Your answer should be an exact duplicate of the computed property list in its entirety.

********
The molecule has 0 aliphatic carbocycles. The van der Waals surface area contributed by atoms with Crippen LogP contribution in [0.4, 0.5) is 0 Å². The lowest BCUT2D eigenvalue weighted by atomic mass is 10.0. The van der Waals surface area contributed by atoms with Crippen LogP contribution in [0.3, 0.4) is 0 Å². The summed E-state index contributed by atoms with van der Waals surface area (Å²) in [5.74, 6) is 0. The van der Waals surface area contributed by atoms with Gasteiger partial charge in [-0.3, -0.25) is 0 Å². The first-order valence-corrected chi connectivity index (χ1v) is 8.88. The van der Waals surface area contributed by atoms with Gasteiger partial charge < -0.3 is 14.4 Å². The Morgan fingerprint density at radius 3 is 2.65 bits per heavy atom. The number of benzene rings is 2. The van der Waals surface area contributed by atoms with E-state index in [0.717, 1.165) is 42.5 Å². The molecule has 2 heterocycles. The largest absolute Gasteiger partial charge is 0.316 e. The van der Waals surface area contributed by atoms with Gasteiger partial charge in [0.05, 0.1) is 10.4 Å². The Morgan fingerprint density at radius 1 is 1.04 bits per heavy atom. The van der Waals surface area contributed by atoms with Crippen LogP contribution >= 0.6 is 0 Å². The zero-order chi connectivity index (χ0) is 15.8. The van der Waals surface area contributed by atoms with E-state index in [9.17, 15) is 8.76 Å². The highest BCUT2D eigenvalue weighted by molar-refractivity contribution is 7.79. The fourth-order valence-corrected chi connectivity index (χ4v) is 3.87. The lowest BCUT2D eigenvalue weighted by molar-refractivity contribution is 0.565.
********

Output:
The molecule has 0 aliphatic carbocycles. The van der Waals surface area contributed by atoms with Crippen LogP contribution in [0.4, 0.5) is 0 Å². The lowest BCUT2D eigenvalue weighted by atomic mass is 10.0. The van der Waals surface area contributed by atoms with Crippen LogP contribution in [0.3, 0.4) is 0 Å². The summed E-state index contributed by atoms with van der Waals surface area (Å²) in [5.74, 6) is 0. The van der Waals surface area contributed by atoms with Gasteiger partial charge in [-0.3, -0.25) is 0 Å². The first-order valence-corrected chi connectivity index (χ1v) is 8.88. The van der Waals surface area contributed by atoms with Gasteiger partial charge < -0.3 is 14.4 Å². The Morgan fingerprint density at radius 3 is 2.65 bits per heavy atom. The number of benzene rings is 2. The van der Waals surface area contributed by atoms with E-state index in [0.717, 1.165) is 42.5 Å². The molecule has 2 heterocycles. The largest absolute Gasteiger partial charge is 0.316 e. The van der Waals surface area contributed by atoms with Gasteiger partial charge in [0.05, 0.1) is 10.4 Å². The Morgan fingerprint density at radius 1 is 1.04 bits per heavy atom. The van der Waals surface area contributed by atoms with Crippen LogP contribution >= 0.6 is 0 Å². The zero-order chi connectivity index (χ0) is 15.8. The van der Waals surface area contributed by atoms with E-state index in [9.17, 15) is 8.76 Å². The highest BCUT2D eigenvalue weighted by molar-refractivity contribution is 7.79. The fourth-order valence-corrected chi connectivity index (χ4v) is 3.87. The lowest BCUT2D eigenvalue weighted by molar-refractivity contribution is 0.565.